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Goblin (Scapanorhynchus texanus)

Age – Late Cretaceous; Commonality – abundant; Size – avg: 1/2-1.5 inches, max: 2+ inches

The teeth of the goblin shark are the largest and generally most common find in Monmouth County. The Goblin shark’s teeth are very distinct compared from the other types found here but can sometimes be confused with a sand tiger or a mackerel.

The anterior teeth are long, have a bilobate root with a lingual protuberance and a deep nutrient groove, strong striations on their lingual crown face, striations on the lingual part of their root that’s closest to the crown (sometimes there are striations on the labial face of the root as well), and sometimes possess cusplets. The anteriormost teeth do not have cusplets. The upper lateral teeth are broader, slightly shorter, flatter, and are curved toward the distal side. They have 1-3 cusplets on each side of the crown. These teeth have a smaller lingual protuberance and a shallow nutrient groove. They can sometimes have striations on the crown and/or root. Lower laterals are similar to the upper lateral teeth, but are more erect. Posteriors are much smaller than the anteriors and laterals and tend to be confused with the mackerel shark teeth. Upper posterior teeth are more curved than the lower posterior teeth. This shark also had symphyseals. These teeth are very thin and have uneven root lobes. Scapanorhynchus is not known to have intermediate teeth.

Juvenile goblins (much less common than the adult teeth) can look very much like sand tigers. The relatively longer crown and very strong striations are good indicators of a goblin.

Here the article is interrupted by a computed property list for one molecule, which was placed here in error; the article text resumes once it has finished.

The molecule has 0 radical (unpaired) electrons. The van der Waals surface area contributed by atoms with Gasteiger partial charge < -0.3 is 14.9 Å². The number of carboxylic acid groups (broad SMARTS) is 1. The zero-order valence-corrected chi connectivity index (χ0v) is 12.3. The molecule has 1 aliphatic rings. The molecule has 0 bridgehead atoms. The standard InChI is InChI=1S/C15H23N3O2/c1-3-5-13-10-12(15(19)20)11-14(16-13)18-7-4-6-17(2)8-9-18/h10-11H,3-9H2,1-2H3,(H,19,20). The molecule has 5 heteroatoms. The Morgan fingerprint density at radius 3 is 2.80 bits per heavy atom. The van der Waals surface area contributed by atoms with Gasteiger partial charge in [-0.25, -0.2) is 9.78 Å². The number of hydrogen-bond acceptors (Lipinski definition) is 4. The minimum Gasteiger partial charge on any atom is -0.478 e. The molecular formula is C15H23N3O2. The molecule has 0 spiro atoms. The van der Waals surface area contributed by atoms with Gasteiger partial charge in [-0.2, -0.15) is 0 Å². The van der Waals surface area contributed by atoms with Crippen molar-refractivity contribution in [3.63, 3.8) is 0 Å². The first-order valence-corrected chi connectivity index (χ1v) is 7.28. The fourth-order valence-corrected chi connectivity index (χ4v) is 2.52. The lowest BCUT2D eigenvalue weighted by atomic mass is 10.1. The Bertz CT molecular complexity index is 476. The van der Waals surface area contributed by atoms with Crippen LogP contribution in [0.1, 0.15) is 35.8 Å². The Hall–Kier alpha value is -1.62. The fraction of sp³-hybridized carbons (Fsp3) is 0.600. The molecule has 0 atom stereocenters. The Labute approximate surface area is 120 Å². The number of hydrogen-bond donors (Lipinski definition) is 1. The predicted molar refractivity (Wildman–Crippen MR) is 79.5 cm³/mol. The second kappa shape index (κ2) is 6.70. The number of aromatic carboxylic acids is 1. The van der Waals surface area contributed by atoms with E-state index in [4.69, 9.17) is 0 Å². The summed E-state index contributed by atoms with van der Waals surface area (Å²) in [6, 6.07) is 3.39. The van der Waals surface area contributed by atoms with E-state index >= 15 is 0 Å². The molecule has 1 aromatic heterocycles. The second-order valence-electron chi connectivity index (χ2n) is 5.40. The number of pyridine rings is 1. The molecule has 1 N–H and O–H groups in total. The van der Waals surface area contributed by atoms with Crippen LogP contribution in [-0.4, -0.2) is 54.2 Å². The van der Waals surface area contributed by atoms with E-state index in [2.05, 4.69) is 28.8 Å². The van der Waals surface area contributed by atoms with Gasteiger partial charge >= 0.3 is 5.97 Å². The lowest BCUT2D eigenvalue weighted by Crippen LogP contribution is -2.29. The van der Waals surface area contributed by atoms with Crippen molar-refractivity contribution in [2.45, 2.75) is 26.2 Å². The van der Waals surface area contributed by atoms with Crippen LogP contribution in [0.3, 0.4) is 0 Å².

This shark’s dentition differs from that of the modern goblin shark, Mitsukurina. The modern goblin has more of a grasping dentition, while Scapanorhynchus had more of a grasping/cutting dentition (the anteriors are grasping while the laterals are made to cut). This fossil goblin is much more abundant than the modern goblin.

Symphyseal Teeth

Lingual View

Labial View

Profile View of Mesial Side

Profile View of Distal Side

Basal View

Occlusal View

Small symphyseal teeth are present in this species. They can take on a variety of forms.

Lingual View

Labial View

Goblin Shark Cretaceous (Scapanorhynchus texanus) Symphyseal Tooth - Labial View, New Jersey

Profile View of Mesial Side

Profile View of Distal Side

Basal View

Occlusal View

Some symphyseals may possess cusplets.

Upper Anterior Teeth

Lingual View

Goblin Shark Cretaceous (Scapanorhynchus texanus) Upper Anterior Tooth, New Jersey

Labial View

Profile View of Mesial Side

Profile View of Distal Side

Basal View

Occlusal View

This tooth takes on a classical upper first anterior S. texanus shape.

Lingual View

Labial View

Profile View of Mesial Side

Profile View of Distal Side

Basal View

Occlusal View

This tooth is an upper second anterior. Note how it is less symmetrical and the mesial root lobe is in line with the crown.

Lingual View

Labial View

Profile View of Mesial Side

Profile View of Distal Side

Basal View

Occlusal View

This tooth is an upper third anterior. They are generally smaller than the upper 1st and upper 2nd anterior teeth and have cusplets.

Lower Anterior Teeth

Lingual View

Goblin Shark Cretaceous (Scapanorhynchus texanus) Lower Anterior Tooth, New Jersey

Labial View

Profile View of Mesial Side

Profile View of Distal Side

Basal View

Occlusal View

This one is a lower first anterior. These teeth are symphyseal-like and have fairly asymmetrical root lobes.

Lingual View

Labial View

Profile View of Mesial Side

Profile View of Distal Side

Basal View

Occlusal View

This tooth is a sub-adult lower second anterior. These teeth are the most symmetrical of the anterior (upper and lower) teeth.

Lingual View

Labial View